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The Most Famous

MATHEMATICIANS from Switzerland

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This page contains a list of the greatest Swiss Mathematicians. The pantheon dataset contains 823 Mathematicians, 20 of which were born in Switzerland. This makes Switzerland the birth place of the 9th most number of Mathematicians behind Poland and Ukraine.

Top 10

The following people are considered by Pantheon to be the top 10 most legendary Swiss Mathematicians of all time. This list of famous Swiss Mathematicians is sorted by HPI (Historical Popularity Index), a metric that aggregates information on a biography’s online popularity. Visit the rankings page to view the entire list of Swiss Mathematicians.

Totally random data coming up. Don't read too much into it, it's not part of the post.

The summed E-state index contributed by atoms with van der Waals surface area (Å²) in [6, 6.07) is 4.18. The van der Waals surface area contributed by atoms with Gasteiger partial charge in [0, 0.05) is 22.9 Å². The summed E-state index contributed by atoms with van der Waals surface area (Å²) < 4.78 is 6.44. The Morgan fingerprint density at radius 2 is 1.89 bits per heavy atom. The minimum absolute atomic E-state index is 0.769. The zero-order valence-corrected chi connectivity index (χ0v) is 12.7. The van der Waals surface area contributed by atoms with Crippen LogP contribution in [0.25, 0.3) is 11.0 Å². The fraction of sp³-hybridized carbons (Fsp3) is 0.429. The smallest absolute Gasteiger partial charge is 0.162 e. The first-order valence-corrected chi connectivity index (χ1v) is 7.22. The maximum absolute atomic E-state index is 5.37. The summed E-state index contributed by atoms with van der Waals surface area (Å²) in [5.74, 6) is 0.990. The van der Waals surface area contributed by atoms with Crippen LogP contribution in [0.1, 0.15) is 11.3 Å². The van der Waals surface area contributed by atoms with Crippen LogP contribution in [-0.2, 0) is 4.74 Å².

Photo of Leonhard Euler

1. Leonhard Euler (1707 - 1783)

With an HPI of 84.57, Leonhard Euler is the most famous Swiss Mathematician.  His biography has been translated into 152 different languages on wikipedia.